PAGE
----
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Friday, July 25, 2014

Hassan called out on real estate tax

CONCORD – Two leading Senate Republicans, quickly followed by GOP candidate for governor Walt Havenstein, on Thursday accused Gov. Maggie Hassan of seeking – without legal authority – to apply the state tax on real estate to shorter-term leases of property.

Havenstein, a retired businessman from Alton, said Hassan, a one-term Democrat, should level with voters and pursue any tax increase through legislation and not have a state agency maintain the treatment is covered by existing state law. ...

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CONCORD – Two leading Senate Republicans, quickly followed by GOP candidate for governor Walt Havenstein, on Thursday accused Gov. Maggie Hassan of seeking – without legal authority – to apply the state tax on real estate to shorter-term leases of property.

Havenstein, a retired businessman from Alton, said Hassan, a one-term Democrat, should level with voters and pursue any tax increase through legislation and not have a state agency maintain the treatment is covered by existing state law.

“Circumventing the Legislature is no way to govern. If Maggie Hassan wants to raise taxes, she should be honest with voters and try to get a bill passed,’’ Havenstein said in a statement.

“This latest action reveals a disturbing pattern of behavior, which shows that Maggie Hassan thinks she’s above the law. She has taken a page out of Barack Obama’s book and is trying to use a pen and a phone to do whatever she wants without legislative authority.”

Both Sens. John Reagan, R-Deerfield, and David Boutin, R-Hooksett, said they were stunned to learn state tax officials informed a legislative rules panel earlier this month that current law allows them to tax so-called commercial ground leases that are at least 30 years in length.

“The law clearly states that the Real Estate Transfer Tax doesn’t apply to short term leases, and the governor knows it,’’ Boutin said.

“Otherwise, she wouldn’t have pushed to change the rules. Governor Hassan should immediately end her quest to impose a new lease tax on New Hampshire businesses.”

Through a spokesman, Hassan declined comment.

Revenue Commissioner John Beardmore said for years his agency has applied the real estate transfer tax to property leases of 30 years or longer.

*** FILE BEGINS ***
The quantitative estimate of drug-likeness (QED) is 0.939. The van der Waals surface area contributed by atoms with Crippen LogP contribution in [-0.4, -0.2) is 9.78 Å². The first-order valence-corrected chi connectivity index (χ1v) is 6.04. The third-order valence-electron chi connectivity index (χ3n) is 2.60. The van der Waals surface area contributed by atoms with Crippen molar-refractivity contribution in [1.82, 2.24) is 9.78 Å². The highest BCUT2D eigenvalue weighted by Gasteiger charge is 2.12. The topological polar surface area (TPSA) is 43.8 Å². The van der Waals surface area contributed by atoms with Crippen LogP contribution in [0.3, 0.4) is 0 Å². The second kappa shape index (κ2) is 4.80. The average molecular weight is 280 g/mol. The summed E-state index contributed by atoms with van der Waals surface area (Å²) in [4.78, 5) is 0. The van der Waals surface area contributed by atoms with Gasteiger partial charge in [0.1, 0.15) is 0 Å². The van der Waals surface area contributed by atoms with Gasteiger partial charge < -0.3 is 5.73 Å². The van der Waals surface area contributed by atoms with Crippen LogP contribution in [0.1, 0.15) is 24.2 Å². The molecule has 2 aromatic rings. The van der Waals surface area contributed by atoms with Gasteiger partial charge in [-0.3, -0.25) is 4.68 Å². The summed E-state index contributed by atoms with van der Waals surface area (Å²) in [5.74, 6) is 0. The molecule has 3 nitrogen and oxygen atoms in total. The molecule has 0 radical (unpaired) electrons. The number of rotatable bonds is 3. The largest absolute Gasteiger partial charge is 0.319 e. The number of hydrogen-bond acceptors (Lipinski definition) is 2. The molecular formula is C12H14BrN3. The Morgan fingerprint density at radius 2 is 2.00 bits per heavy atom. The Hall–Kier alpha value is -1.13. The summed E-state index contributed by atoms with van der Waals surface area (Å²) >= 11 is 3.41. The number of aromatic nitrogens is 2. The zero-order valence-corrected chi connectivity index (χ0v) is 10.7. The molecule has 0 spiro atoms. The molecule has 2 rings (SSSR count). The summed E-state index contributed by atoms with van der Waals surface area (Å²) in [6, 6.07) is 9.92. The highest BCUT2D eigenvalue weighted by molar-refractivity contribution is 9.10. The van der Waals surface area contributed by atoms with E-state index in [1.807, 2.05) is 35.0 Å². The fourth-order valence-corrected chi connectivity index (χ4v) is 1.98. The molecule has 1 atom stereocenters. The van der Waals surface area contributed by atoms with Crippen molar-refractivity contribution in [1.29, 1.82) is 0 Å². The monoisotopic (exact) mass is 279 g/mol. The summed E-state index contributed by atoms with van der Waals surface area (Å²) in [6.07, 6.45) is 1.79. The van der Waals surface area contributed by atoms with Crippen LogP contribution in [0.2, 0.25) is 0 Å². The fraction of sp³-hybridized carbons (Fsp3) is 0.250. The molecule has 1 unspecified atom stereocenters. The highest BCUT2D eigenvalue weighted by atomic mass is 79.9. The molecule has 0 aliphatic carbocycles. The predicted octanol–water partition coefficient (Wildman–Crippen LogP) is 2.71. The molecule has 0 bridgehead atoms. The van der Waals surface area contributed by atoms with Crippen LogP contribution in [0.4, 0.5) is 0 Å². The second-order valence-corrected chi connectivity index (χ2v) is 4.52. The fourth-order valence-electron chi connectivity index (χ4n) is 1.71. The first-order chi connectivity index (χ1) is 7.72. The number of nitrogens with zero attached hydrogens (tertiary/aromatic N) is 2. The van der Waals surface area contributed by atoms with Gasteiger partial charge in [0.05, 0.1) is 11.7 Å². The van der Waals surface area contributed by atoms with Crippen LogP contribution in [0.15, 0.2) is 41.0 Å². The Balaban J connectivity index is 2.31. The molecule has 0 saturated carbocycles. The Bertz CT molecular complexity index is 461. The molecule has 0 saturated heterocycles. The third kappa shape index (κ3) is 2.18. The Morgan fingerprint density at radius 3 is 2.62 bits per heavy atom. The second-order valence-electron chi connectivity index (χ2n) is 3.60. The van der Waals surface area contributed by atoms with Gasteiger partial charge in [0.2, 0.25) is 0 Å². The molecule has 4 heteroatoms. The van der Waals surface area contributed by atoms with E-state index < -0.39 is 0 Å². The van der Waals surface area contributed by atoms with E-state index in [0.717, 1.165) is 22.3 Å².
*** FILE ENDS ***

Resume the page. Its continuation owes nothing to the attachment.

“Commercial ground leases are taxable and have been interpreted to be that way by this department for some time,’’ Beardmore said during a telephone interview.

“We were seeking these rules merely to update them and clarify what has been the department’s enforcement of this tax; nothing more, nothing less.’’

Such leases are common in private industry, ranging from the siting of telecommunication towers and wind farms to more traditional, real estate developments.

A case in point: the state last spring signed a 35-year ground lease with restaurant chain owner Alex Ray to convert both rest areas off Interstate 93 in Hooksett into full-scale, commercial establishments with gas pumps, restaurants, a bigger liquor store and small souvenir shops.

Senators Boutin and Reagan said state law only now allows officials to apply this tax to leases longer than 99 years, a legal standard equated with a long-term lease since it’s longer than the life of most human beings.

“If the Governor wants to expand the real estate transfer tax, she’ll need to get a bill passed,’’ said Reagan who chairs the Joint Legislative Committee on Administrative Rules.

“She can’t make such a major policy change on a whim.”

State tax officials countered that the tax – $7.50 per $1,000 of value each paid by the buyer and seller – is already applied to the sale or transfer of property plus “any interest therein.’’ It’s that last phrase that encompasses ground leases.

They’ve applied this tax to leases longer than 30 years since the lease holder can build roads and buildings on it, transfer the ownership and has to pay local property taxes, insurances and other government fees on the property over the life of the lease.

Last February, the Department of Revenue Administration included this reference to ground leases as part of a comprehensive change to agency rules that were set to expire.

After the legislative rules panel asked this matter be postponed, DRA Revenue Counsel Colleen Delaney wrote on July 9 that these sections on ground leases should be taken out, asserting the change was not expanding the state’s real estate tax base.

“As noted above it is DRA’s position the taxation of ground leases exists currently under New Hampshire law,’’ Delaney wrote in her request to withdraw the lease language.

Beardmore said the proposal was “poorly constructed,’’ needed technical improvement and his agency would resubmit this matter at a later date.

All proposed rules require agency heads to estimate the financial cost or benefit any change would have on state government, local government and private taxpayers.

When this rule including the ground lease language was first proposed in February, DRA officials said there was no state revenue to be gained or higher taxes to be paid.

Kevin Landrigan can reached at 321-7040 or klandrigan@nashua
telegraph.com. Also, follow Landrigan on Twitter (@Klandrigan).